Also read: Looking Ahead: Healthcare Facility Planning for Health Crises

Protocols in public buildings have also introduced touchless technology, such as automatic doors, voice-activated lifts, mobile phone-controlled room entry, as well as hands-free light switches, temperature controls and water fittings. Since the virus is likely to be ‘embedded’ in communities, unless there is a vaccine, such protocols will remain in practice.

These adaptive responses may as well contribute to technological innovations and adoption in the industry. To allow optimum HVAC systems, for example, there has to be a proper valve technology in order to provide accurate and highly reliable airflow control.

Also read: The impact of COVID-19 on environmentally sustainable design

As such, the shifts are not just in terms of business operations, but also in design and architecture.

digital transformation, construction, architecture, new normal

The use of prefabricated walls in a project; image by Ungkas Photo/Shutterstock

WHY IS THIS GOOD FOR THE INDUSTRY?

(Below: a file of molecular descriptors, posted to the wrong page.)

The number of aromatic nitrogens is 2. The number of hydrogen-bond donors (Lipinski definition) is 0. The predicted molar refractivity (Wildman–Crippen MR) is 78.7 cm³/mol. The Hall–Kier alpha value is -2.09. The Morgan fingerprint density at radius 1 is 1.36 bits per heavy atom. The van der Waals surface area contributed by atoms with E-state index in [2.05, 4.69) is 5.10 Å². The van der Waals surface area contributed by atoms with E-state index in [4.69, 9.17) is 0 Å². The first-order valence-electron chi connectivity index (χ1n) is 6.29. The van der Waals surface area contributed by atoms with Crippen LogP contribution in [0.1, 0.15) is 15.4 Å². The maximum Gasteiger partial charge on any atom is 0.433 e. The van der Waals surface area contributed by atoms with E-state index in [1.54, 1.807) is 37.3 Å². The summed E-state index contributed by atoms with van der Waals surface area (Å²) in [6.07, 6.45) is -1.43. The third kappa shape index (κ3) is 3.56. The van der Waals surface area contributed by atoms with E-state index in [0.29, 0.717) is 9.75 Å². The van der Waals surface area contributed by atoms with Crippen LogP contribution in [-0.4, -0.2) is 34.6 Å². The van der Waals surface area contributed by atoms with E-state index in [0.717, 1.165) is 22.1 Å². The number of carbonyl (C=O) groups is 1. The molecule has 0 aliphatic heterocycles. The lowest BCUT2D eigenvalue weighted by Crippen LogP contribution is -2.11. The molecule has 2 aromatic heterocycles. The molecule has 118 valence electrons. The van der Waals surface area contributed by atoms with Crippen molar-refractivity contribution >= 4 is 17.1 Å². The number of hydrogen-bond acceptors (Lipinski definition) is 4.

Full digital transformation was expected to take place fully in the next decades. Construction will finally witness integration of BIM, machine learning, 3D printing and robotics in its workflows. Now that COVID-19 seems to have changed the narrative, this might come sooner than we expected.

The next question is, why accelerated digital transformation may be good despite all the disruptions it entails? First of all, digitalising project delivery, especially in the ‘post-COVID’ world, will at least bring the following benefits:

Higher efficiency
The World Economic Forum believes that of full-scale digitisation could help the industry escape its long overdue productivity progress and save USD1.0 trillion to USD1.7 trillion in annual cost. The economies of scale and efficiency offer a fast track to transform project delivery, making processes faster and cheaper. For example, using 3D printing in construction models can make the job easier and quicker, and can also help minimise errors by pinpointing problems prior to the actual construction.

Improved collaboration
Digital technologies connect all stakeholders of the project in real-time, allowing them to see the progress at every stage. When collaboration is strong, team members can prioritise on meeting shared goals. The cloud servers, for example, connect architects with the management, the client and the sub-contractors, regardless of their geographical locations.

Building trust